As proof of his commitment to driving higher levels of performance, the CEO also challenged his organization to meet the goal of "90/90" -- to be at the 90th percentile on both employee and customer engagement. He's made this an inspirational goal, though, rather than a punitive target. Bank W's leadership does not hound business units to reach an arbitrary number, which could lead to undesired behaviors. Instead, the CEO uses the target to paint a vision of the future for his organization. Our consultants speak to a lot of executive leadership teams about the importance of executive buy-in, support, and modeling behavior as a means to create an environment where engagement can flourish. They never have to have that conversation at Bank W.
Beyond personally "walking the talk," Bank W's CEO also created a new position: HumanSigma manager. This manager, who reports directly to him, is responsible for coordinating and aligning all employee and customer engagement activities. The HumanSigma manager works on an individual level with many of the bank's teams, especially those that have continually struggled to improve their engagement performance. She is in the branches every week, making sure that managers and teams have enough support to perform effective impact planning.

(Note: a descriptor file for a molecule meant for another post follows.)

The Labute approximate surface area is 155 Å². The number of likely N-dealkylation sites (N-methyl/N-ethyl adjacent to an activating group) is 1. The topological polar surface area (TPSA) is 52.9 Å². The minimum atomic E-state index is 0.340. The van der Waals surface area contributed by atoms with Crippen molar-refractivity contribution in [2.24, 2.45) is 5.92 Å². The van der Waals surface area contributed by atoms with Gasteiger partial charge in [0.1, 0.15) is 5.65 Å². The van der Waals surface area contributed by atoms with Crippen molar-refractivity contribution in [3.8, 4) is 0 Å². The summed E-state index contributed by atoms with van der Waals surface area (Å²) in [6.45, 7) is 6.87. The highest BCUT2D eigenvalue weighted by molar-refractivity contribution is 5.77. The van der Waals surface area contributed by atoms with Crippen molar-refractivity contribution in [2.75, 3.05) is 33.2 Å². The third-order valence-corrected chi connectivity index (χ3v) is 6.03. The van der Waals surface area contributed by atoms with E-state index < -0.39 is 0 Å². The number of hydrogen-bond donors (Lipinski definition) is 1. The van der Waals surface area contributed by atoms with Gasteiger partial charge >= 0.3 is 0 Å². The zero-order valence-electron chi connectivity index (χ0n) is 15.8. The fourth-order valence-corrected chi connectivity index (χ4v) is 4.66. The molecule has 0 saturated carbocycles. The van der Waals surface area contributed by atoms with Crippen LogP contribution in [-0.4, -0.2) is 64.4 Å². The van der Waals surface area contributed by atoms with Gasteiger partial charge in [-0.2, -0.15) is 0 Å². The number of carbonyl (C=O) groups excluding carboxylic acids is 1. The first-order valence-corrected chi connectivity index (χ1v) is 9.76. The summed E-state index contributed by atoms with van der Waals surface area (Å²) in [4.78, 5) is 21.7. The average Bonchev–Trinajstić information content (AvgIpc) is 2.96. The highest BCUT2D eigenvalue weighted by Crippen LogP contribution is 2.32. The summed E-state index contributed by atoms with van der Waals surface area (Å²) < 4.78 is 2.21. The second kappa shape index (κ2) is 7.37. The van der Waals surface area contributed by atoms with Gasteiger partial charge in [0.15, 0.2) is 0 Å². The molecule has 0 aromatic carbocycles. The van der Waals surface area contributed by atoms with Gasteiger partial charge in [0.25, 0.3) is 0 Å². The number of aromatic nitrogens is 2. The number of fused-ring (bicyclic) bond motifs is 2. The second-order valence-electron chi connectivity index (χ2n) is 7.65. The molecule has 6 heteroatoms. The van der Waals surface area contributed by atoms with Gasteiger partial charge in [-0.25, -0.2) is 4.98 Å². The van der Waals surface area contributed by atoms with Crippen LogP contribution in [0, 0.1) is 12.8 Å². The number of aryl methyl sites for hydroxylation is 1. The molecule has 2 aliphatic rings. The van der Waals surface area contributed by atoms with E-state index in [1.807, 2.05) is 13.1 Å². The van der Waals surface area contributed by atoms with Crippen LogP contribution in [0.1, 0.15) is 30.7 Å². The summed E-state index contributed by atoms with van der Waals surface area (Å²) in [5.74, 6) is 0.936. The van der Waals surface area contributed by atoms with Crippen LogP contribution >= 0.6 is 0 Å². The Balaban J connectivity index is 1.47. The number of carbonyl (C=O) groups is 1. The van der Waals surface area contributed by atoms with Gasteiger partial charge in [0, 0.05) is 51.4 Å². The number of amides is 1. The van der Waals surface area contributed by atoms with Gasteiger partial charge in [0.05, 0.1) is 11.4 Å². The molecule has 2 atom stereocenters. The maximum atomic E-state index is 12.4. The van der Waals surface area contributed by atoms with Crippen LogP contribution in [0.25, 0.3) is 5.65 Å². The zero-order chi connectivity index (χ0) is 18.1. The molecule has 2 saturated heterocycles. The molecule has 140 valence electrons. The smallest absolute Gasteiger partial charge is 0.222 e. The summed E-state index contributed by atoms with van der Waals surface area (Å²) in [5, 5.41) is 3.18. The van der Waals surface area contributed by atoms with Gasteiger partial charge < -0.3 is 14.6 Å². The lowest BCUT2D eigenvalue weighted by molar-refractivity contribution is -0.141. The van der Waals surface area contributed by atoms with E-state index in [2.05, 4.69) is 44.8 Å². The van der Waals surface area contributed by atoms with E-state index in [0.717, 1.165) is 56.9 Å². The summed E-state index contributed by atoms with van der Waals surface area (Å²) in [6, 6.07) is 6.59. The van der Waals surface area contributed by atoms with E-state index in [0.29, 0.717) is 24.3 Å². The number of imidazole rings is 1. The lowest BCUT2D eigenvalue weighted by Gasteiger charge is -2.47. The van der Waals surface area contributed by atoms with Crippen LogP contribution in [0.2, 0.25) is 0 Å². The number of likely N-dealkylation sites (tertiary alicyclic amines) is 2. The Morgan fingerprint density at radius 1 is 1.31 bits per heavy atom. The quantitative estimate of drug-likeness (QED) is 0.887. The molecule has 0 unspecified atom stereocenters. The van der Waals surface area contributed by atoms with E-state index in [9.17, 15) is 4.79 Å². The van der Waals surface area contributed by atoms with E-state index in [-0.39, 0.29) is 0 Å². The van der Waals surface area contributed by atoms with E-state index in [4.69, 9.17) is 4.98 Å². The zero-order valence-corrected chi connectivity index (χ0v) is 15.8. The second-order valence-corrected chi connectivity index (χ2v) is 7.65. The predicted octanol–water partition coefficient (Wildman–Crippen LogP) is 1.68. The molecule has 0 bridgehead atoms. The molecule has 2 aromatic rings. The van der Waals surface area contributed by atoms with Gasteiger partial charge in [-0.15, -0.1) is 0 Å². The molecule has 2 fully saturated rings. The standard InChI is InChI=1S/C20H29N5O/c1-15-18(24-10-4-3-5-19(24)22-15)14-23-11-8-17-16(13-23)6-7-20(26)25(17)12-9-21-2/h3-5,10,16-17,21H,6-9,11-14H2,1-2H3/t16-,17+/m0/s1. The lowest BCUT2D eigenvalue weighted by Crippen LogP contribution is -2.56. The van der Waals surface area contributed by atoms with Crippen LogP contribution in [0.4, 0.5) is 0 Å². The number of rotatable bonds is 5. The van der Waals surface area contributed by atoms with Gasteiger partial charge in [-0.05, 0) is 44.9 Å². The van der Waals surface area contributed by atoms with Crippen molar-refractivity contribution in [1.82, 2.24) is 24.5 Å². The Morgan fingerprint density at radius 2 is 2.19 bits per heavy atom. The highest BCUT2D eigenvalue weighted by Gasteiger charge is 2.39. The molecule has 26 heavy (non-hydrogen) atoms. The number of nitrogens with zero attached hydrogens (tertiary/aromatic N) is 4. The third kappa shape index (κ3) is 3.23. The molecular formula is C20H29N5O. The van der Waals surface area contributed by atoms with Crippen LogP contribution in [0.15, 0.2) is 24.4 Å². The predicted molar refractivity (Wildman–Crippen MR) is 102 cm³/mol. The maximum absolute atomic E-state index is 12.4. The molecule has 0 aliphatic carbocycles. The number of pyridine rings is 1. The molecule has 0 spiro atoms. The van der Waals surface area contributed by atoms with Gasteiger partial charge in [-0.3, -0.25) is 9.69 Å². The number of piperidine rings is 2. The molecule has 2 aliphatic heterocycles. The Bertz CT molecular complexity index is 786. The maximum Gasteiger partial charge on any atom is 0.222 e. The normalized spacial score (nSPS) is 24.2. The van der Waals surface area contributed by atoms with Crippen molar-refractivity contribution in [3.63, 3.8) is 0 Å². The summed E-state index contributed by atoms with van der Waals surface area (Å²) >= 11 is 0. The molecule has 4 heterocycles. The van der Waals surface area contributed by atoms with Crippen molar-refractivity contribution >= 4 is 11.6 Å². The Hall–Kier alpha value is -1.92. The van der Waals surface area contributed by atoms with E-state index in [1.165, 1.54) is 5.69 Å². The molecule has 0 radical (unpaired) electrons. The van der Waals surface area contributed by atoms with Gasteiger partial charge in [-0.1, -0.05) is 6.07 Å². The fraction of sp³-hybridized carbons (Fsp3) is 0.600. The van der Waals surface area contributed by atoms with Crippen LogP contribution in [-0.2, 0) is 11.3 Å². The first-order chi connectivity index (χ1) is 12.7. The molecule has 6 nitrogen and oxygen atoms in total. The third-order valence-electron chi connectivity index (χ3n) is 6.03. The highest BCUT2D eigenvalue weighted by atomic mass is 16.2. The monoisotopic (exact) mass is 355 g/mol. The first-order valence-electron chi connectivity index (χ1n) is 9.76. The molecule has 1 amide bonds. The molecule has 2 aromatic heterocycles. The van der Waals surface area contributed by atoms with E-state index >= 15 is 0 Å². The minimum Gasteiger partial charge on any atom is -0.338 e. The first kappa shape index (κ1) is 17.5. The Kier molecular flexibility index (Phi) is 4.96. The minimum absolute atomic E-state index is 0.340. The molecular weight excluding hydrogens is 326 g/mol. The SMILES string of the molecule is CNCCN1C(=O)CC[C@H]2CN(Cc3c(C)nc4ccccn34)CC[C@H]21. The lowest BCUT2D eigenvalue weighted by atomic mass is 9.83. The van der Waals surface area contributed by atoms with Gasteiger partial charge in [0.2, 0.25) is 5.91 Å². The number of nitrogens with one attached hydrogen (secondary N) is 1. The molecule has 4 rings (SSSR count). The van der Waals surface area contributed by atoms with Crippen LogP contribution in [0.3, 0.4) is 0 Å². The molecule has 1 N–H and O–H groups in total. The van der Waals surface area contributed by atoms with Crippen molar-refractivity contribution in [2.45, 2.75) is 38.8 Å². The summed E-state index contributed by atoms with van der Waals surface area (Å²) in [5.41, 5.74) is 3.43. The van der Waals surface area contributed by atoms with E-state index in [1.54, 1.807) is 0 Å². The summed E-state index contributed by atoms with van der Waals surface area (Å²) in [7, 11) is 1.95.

Finally, in an effort to facilitate the bank's continued momentum and growth, the HumanSigma manager has begun to help the bank focus on the individual strengths of its employees. She and other staff members are certified as Strengths Performance Coaches, and they coach managers one-on-one to support them in using their strengths to boost individual and team performance. Bank W also sends its managers through the Gallup Great Manager Program, a program designed to help their best managers become even better -- faster.